What Not To Say To Someone Who is Grieving ANYTHING
On November 8th, 2016 many of us felt the earth shake under our feet when Donald Trump became President Elect. It was an emotional and contentious campaign, and people had strong feelings about both candidates. Once non-Trump supporters got over the shock, they started to mourn the loss and what it possibly meant for the future. People are grieving, and for those of us who aren’t it is hard to know how to respond to a sensitive friend’s social media posts and declarations about the end of the world.
1. Easy on the judgment
Whether you are someone who has experienced the loss of a loved one (you might be thinking that’s real loss) or you don’t tend to identify with universal tragedies, it is important to understand that everyone has their own way of coping. Loss isn’t something people can just get over and sometimes it requires a compassionate ear. Even if you don’t identify with what they are going through, you can try your best to understand and accept that they are having a tough time.
2. There’s no timeline for grieving
The saying that time heals all wounds must have come from someone who was grieving. Grief is a process and it can take time to heal. Lots of time depending on the loss, the person’s support system and other factors in their life. You may feel like they should be moving on weeks or even months later but that’s your timeline, not theirs. Again, this may be a presumption or belief that you feel strongly about, but it can be a very unsupportive stance for someone who is knee deep in angst.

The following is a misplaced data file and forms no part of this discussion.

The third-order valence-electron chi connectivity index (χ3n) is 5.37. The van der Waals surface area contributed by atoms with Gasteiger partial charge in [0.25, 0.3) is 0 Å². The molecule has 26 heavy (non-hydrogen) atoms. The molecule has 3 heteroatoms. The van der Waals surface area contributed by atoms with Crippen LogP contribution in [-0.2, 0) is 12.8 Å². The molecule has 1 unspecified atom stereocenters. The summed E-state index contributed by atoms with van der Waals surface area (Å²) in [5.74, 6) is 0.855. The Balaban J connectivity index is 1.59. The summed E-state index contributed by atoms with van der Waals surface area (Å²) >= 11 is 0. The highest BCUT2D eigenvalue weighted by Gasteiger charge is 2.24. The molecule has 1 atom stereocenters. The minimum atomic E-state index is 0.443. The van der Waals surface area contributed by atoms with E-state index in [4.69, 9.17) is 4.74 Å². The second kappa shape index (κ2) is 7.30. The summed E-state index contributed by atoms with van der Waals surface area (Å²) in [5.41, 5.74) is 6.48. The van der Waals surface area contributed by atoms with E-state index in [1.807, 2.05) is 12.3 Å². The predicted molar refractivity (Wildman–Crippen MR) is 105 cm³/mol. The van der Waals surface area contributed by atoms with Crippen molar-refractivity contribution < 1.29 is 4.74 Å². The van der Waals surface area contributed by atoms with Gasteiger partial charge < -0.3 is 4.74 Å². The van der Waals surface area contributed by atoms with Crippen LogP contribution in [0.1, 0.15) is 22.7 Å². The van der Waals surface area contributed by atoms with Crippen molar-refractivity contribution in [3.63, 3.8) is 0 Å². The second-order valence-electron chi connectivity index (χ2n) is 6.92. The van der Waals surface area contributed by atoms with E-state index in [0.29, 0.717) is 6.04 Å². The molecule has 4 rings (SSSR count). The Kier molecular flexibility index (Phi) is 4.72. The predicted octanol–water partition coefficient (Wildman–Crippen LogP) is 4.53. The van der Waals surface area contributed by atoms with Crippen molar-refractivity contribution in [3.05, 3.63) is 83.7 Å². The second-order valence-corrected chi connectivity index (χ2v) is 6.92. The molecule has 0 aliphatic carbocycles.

Some people have a tendency to want to make things better for the people they care about because seeing them in pain is hard or maybe makes them uncomfortable. Often we search for words that are comforting or uplifting but sometimes it feels hopeless or ineffective. Don’t underestimate the power of just listening and being there. The truth is that there are sometimes no words to soothe a broken heart but sitting with someone in their grief makes them feel loved and supported.
4. Don’t be afraid to bring up the source of grief.
Some people believe that bringing up the source of someone’s grief will incite tears and sadness. While this may be the case for some, it can be really helpful to give someone the opportunity to talk about the loss they are experiencing. It’s a good idea to check-in with yourself whether the discomfort lies with you or whether you are trying to spare your friend’s feelings. Chances are they will appreciate the openness and it will bring you closer together.
5. Be prepared for some unexpected emotions.
Some people cry at the drop of a hat; others have angry explosions and are not even aware of it. If you know someone who is grieving cut them a bit of slack and give them space to feel their feelings. This can be really difficult if they are lashing out and you may have to take some space before you respond with something like, “I see that you are going through a hard time right now.” Try to acknowledge the emotion without making a judgement about it so the person is aware of it, but they feel supported.
6. Avoid positive platitudes
“Look on the bright side,” or “try to be positive” have no place in a conversation for someone who is feeling the affects of grief. They have the right to decide when it is time to move forward and these types of sentiments or clichés minimize what they are going through. Instead, if you don’t know what to say try to cheer them up by doing something kind like bringing over a movie or their favorite food. These gestures can provide comfort and don’t require a ton of effort.